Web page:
Venom could’ve benefitted from an R-rating, however, regardless of its rating, Venom is mindless fun and better than expected.
Eddie Brock (Tom Hardy) is an investigative journalist who loses everything after being too critical and persistent in an interview with the head of The Life Foundation, Carlton Drake (Riz Ahmed). In an attempt to get back at the people who ruined him and restart his career, Eddie is latched onto by a symbiote who calls itself “Venom”. Suddenly, with a new voice in his head, Eddie quickly learns he is part of something much bigger than him.
Ever since the first trailer I have been concerned about this movie; the proceeding trailers did not give me reassurance nor hope. So, after all my skepticism on top of the poor critical reception, I find it surprising when I say I’m on the audience’s side and enjoyed the film. Is Venom without flaws? Of course not. Is it extremely watchable? It gets to be. I may catch some flak for this, but I would say I enjoyed Venom more than I did Upgrade, a similar movie in some regards, earlier this year.
Tom Hardy unsurprisingly gives a solid performance here; he bounces from comedic relief to action scene fluently. He believably appears to have no control over his body when Venom takes over and is able to add some depth to a character who initially doesn’t have much. But more importantly, Hardy also voices Venom and is barely recognizable as the voice of the symbiote; it felt like two separate people were doing the roles and yet it really was just Tom Hardy doing his thing for both. Michelle Williams plays the standard romantic interest common in these kinds of movies – nothing special. Riz Ahmed is miscast as the main antagonist; he is supposed to be this intimidating influential man but is more of an arrogant nuisance every time he is on screen and not for a second did I believe he could take more than a single punch.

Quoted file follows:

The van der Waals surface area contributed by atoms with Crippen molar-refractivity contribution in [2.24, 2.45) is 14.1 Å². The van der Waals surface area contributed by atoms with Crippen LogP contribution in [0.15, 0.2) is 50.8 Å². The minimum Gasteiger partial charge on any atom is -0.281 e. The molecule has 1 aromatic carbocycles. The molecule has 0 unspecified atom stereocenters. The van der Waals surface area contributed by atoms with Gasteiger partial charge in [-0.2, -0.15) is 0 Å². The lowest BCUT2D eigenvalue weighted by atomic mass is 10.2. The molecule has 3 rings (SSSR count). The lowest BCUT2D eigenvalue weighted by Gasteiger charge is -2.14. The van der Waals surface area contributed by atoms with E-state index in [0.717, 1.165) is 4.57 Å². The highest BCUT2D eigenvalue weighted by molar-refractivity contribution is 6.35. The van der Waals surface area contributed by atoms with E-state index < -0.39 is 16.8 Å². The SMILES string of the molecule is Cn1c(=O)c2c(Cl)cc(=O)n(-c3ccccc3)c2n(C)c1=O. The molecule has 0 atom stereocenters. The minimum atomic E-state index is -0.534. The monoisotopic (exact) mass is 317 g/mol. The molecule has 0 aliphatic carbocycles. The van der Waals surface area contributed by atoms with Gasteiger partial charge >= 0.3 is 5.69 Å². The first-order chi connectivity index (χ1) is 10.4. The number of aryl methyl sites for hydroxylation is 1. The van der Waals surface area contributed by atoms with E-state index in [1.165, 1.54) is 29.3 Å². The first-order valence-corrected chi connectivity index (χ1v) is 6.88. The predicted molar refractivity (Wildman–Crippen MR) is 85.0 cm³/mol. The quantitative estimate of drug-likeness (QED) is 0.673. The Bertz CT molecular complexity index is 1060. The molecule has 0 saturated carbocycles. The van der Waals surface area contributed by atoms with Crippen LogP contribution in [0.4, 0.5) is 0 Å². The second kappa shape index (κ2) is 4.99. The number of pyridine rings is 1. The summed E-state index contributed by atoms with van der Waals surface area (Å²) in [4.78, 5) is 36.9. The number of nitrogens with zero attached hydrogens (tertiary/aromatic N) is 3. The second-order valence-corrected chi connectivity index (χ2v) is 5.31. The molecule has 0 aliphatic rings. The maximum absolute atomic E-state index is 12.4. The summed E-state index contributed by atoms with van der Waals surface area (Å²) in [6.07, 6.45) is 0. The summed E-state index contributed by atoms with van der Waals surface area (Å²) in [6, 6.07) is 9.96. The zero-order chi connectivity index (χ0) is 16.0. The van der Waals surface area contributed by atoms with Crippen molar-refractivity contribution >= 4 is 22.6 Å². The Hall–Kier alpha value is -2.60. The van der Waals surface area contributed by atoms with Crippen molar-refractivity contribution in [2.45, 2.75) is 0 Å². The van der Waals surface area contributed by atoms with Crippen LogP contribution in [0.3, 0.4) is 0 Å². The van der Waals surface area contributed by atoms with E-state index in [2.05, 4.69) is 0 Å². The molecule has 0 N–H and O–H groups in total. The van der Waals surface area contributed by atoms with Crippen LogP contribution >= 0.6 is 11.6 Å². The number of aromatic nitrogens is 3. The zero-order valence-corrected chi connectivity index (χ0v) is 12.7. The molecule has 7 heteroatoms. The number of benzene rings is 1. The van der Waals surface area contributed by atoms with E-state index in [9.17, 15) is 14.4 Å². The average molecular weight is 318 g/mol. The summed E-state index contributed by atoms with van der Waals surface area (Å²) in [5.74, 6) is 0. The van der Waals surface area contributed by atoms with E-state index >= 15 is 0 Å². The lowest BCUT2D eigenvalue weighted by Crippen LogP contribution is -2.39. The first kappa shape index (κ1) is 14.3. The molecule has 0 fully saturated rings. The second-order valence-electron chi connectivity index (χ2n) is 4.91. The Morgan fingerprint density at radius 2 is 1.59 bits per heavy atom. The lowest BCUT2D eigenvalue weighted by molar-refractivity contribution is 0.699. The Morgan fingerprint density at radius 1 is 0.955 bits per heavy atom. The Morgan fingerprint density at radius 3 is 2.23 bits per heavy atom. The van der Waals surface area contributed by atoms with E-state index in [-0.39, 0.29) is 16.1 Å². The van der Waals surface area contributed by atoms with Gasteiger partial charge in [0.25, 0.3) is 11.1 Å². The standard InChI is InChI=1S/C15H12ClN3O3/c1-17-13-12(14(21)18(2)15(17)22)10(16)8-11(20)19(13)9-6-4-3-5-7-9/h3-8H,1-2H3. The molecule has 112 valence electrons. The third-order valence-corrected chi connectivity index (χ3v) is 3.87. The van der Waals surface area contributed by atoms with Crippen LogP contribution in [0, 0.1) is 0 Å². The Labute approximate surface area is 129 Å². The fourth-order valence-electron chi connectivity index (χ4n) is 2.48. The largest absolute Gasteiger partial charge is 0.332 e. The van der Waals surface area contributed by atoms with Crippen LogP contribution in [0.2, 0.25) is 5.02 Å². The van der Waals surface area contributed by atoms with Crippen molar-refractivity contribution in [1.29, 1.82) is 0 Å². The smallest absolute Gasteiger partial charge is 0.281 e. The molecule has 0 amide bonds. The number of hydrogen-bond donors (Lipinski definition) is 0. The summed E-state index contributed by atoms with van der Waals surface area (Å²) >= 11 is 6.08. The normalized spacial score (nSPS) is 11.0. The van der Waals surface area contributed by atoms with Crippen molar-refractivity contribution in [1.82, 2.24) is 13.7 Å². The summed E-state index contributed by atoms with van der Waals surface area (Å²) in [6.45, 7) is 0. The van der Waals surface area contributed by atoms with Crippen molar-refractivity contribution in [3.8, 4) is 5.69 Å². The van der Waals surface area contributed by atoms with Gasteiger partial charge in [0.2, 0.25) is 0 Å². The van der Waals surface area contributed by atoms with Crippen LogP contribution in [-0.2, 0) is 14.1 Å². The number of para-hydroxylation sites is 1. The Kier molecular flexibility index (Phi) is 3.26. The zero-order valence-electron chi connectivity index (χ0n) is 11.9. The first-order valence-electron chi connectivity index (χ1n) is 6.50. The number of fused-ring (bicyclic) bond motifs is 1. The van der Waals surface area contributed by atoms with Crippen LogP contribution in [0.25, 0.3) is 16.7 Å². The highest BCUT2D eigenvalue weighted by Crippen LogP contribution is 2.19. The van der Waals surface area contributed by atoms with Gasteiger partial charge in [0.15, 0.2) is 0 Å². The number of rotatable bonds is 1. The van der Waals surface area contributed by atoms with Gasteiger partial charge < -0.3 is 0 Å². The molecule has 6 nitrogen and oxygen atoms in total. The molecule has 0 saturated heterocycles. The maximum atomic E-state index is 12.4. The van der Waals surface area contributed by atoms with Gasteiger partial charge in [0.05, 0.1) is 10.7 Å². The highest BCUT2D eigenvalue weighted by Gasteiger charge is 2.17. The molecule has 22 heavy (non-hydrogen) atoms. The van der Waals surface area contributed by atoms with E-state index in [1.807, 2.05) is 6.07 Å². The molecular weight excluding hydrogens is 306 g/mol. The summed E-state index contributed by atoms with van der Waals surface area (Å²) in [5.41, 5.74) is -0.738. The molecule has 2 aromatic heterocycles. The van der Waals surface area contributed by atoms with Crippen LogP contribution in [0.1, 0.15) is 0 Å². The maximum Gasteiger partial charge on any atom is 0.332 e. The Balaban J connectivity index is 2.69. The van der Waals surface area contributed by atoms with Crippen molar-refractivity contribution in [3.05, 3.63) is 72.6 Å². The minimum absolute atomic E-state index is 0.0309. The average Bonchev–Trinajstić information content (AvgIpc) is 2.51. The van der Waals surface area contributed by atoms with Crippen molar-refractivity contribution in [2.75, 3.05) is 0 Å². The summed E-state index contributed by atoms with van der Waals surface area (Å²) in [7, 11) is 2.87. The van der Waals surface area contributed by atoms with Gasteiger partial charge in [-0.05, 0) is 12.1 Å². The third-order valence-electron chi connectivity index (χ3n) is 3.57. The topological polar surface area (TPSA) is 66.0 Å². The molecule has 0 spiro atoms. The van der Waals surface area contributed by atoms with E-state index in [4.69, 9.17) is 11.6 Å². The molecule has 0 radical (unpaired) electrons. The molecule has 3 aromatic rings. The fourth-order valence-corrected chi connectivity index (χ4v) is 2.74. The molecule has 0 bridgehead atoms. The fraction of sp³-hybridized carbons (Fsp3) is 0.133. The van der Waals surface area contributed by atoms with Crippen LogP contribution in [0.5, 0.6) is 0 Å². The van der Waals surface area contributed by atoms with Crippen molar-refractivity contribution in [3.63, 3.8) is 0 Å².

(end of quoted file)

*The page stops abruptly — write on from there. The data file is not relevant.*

Where Venom benefits the most is from its interactions between Eddie Brock and Venom in Eddie’s head. Through these banters the majority of the comedy is provided and ends up making the movie fairly funny. There is a bike chase in the middle of the movie which is entertaining. The fight scenes are elevated with the use of Venom’s capabilities. Essentially, once Venom joins the party, the movie becomes a lot of simpleminded fun. However, the film takes too long to get there and is dull until that point. The movie is very loud (which I actually enjoy but if you don’t be warned). Another one of the major villains of the film isn’t introduced until late in the movie and is only featured briefly before defeat. Once again, Marvel Studios proves its frequent incompetency when it comes to building compelling antagonists. The writing of Venom’s character, specifically regarding a change of heart late in the film, could’ve been written better. The film’s reasoning for his changed perception of Earth and humanity doesn’t make much sense and it is glaringly obvious.
Had the movie not been constrained by its pg-13 rating, so that Venom may be included in the greater shared universe of Marvel someday, Venom might have been even better. He talks about biting heads off and doing these violent things but what we see doesn’t appear to be that violent. There is no blood; fatal stabbings get breezed by like it’s a Transformers movie. A rated-R Venom would’ve been truer to the character.
Venom has its problems but it’s one of those films you can enjoy despite its issues. So, don’t listen to those venomous reviews and just go watch this movie! 7/10